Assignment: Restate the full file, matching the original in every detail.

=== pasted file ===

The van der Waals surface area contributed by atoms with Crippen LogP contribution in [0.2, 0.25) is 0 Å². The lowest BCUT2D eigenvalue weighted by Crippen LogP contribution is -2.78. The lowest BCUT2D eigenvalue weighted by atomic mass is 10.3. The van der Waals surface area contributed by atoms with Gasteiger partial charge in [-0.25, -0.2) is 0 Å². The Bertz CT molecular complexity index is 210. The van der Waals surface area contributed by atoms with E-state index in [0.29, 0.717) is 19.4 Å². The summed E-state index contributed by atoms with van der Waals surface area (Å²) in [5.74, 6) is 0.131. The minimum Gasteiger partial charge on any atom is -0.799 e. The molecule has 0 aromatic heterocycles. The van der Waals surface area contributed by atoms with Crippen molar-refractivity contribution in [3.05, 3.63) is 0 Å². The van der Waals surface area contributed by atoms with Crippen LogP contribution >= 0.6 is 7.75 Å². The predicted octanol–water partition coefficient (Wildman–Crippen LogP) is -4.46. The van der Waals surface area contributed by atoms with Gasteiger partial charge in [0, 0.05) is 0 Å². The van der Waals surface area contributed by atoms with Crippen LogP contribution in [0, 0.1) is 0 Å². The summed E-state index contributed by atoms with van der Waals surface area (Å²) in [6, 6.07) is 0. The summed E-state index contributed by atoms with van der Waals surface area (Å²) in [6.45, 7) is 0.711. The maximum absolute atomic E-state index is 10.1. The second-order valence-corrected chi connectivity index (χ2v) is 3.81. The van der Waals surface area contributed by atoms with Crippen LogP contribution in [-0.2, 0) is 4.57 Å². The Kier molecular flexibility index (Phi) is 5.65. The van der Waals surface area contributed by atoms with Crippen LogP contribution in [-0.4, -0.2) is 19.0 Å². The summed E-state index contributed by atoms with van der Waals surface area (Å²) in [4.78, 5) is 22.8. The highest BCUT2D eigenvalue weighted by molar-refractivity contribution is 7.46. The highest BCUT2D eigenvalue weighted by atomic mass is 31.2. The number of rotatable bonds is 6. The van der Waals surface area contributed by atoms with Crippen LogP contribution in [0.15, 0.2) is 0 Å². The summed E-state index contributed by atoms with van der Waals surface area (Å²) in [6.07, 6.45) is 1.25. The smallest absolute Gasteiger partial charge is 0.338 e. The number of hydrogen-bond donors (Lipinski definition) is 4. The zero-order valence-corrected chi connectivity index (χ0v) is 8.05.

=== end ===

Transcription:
The van der Waals surface area contributed by atoms with Crippen LogP contribution in [0.2, 0.25) is 0 Å². The lowest BCUT2D eigenvalue weighted by Crippen LogP contribution is -2.78. The lowest BCUT2D eigenvalue weighted by atomic mass is 10.3. The van der Waals surface area contributed by atoms with Gasteiger partial charge in [-0.25, -0.2) is 0 Å². The Bertz CT molecular complexity index is 210. The van der Waals surface area contributed by atoms with E-state index in [0.29, 0.717) is 19.4 Å². The summed E-state index contributed by atoms with van der Waals surface area (Å²) in [5.74, 6) is 0.131. The minimum Gasteiger partial charge on any atom is -0.799 e. The molecule has 0 aromatic heterocycles. The van der Waals surface area contributed by atoms with Crippen molar-refractivity contribution in [3.05, 3.63) is 0 Å². The van der Waals surface area contributed by atoms with Crippen LogP contribution >= 0.6 is 7.75 Å². The predicted octanol–water partition coefficient (Wildman–Crippen LogP) is -4.46. The van der Waals surface area contributed by atoms with Gasteiger partial charge in [0, 0.05) is 0 Å². The van der Waals surface area contributed by atoms with Crippen LogP contribution in [0, 0.1) is 0 Å². The summed E-state index contributed by atoms with van der Waals surface area (Å²) in [6, 6.07) is 0. The summed E-state index contributed by atoms with van der Waals surface area (Å²) in [6.45, 7) is 0.711. The maximum absolute atomic E-state index is 10.1. The second-order valence-corrected chi connectivity index (χ2v) is 3.81. The van der Waals surface area contributed by atoms with Crippen LogP contribution in [-0.2, 0) is 4.57 Å². The Kier molecular flexibility index (Phi) is 5.65. The van der Waals surface area contributed by atoms with Crippen LogP contribution in [-0.4, -0.2) is 19.0 Å². The summed E-state index contributed by atoms with van der Waals surface area (Å²) in [4.78, 5) is 22.8. The highest BCUT2D eigenvalue weighted by molar-refractivity contribution is 7.46. The highest BCUT2D eigenvalue weighted by atomic mass is 31.2. The number of rotatable bonds is 6. The van der Waals surface area contributed by atoms with Crippen LogP contribution in [0.15, 0.2) is 0 Å². The summed E-state index contributed by atoms with van der Waals surface area (Å²) in [6.07, 6.45) is 1.25. The smallest absolute Gasteiger partial charge is 0.338 e. The number of hydrogen-bond donors (Lipinski definition) is 4. The zero-order valence-corrected chi connectivity index (χ0v) is 8.05.